it was nectar. I had done a big thing when I fired
the Todworth gun: it had brought the enemy to terms.
My cousin was complimented, and I was welcomed to
Paris, and — the Hôtel Waldoborough!

“`Why have you not called to see me?' the note inquired,
with charming innocence. `I shall be at home to-morrow
morning at two o'clock; cannot you give me the
pleasure of greeting so near a relative of my dear, delightful

“Of course I could afford her that pleasure! `O, what
a thing it is,' I said to myself, `to be a third cousin to a
Todworth!' But the two o'clock in the morning, — how
should I manage that? I had not supposed that fashionable
people in Paris got up so early, much less received
visitors at that wonderful hour. But, on reflection, I concluded
that two in the morning meant two in the afternoon;
for I had heard that the great folks commenced
their day at about that time.

“At two o'clock, accordingly, the next afternoon, — excuse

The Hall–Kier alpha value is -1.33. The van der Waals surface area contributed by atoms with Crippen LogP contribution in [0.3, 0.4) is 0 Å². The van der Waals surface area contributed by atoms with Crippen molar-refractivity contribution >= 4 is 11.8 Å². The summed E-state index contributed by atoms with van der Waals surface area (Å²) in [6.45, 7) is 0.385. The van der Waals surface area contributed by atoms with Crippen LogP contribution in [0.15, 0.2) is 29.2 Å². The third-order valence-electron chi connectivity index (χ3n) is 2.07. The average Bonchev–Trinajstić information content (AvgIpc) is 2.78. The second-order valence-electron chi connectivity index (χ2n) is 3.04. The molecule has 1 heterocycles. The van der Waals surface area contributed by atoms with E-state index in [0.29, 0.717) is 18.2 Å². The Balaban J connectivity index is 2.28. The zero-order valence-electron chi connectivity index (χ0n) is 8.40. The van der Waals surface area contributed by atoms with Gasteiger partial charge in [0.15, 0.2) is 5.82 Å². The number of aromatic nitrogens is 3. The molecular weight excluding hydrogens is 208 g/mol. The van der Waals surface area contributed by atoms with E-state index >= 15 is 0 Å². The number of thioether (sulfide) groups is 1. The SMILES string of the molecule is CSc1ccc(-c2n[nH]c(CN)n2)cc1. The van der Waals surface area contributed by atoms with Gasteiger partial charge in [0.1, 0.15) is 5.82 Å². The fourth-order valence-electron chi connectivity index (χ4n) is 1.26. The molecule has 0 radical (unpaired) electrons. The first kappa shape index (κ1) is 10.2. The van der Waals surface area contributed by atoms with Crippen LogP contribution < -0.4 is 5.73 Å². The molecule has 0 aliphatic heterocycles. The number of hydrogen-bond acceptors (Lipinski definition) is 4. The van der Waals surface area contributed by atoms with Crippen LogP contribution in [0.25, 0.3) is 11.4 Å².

me, I mean the next morning, — I sallied forth from
my little barren room in the Rue des Vieux Augustins,
and proceeded to Madam's ancient palace in the Rue St.
Martin, dressed in my best, and palpitating with a sense
of the honor I was doing myself. This time the concierge
smiled encouragingly, and ascertained for me that Madam
was at home. I ascended the polished marble staircase to
a saloon on the first floor, where I was requested to have
the obligeance d'attendre un petit moment, until Madam
should be informed of my arrival.

“It was a very large, and, I must admit, a very respectable


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saloon, although not exactly what I had expected to
see at the very summit of the social Olympus. I dropped
into a fauteuil near a centre-table, on which there was a
fantastical silver-wrought card-basket. What struck me
particularly about the basket was a well-known little Todworth